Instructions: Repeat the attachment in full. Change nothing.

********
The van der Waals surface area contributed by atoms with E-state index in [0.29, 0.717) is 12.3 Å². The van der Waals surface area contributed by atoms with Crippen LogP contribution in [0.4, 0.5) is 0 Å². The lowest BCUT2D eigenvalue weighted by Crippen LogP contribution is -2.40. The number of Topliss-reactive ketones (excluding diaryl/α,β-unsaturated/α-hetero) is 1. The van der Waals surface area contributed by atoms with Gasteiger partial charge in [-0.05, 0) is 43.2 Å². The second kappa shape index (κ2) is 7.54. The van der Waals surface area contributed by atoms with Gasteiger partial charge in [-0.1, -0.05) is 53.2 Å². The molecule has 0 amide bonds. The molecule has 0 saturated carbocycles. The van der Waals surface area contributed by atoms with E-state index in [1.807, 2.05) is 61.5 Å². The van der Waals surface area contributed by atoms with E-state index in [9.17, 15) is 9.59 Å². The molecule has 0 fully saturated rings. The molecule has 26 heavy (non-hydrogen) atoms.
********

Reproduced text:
The van der Waals surface area contributed by atoms with E-state index in [0.29, 0.717) is 12.3 Å². The van der Waals surface area contributed by atoms with Crippen LogP contribution in [0.4, 0.5) is 0 Å². The lowest BCUT2D eigenvalue weighted by Crippen LogP contribution is -2.40. The number of Topliss-reactive ketones (excluding diaryl/α,β-unsaturated/α-hetero) is 1. The van der Waals surface area contributed by atoms with Gasteiger partial charge in [-0.05, 0) is 43.2 Å². The second kappa shape index (κ2) is 7.54. The van der Waals surface area contributed by atoms with Gasteiger partial charge in [-0.1, -0.05) is 53.2 Å². The molecule has 0 amide bonds. The molecule has 0 saturated carbocycles. The van der Waals surface area contributed by atoms with E-state index in [1.807, 2.05) is 61.5 Å². The van der Waals surface area contributed by atoms with E-state index in [9.17, 15) is 9.59 Å². The molecule has 0 fully saturated rings. The molecule has 26 heavy (non-hydrogen) atoms.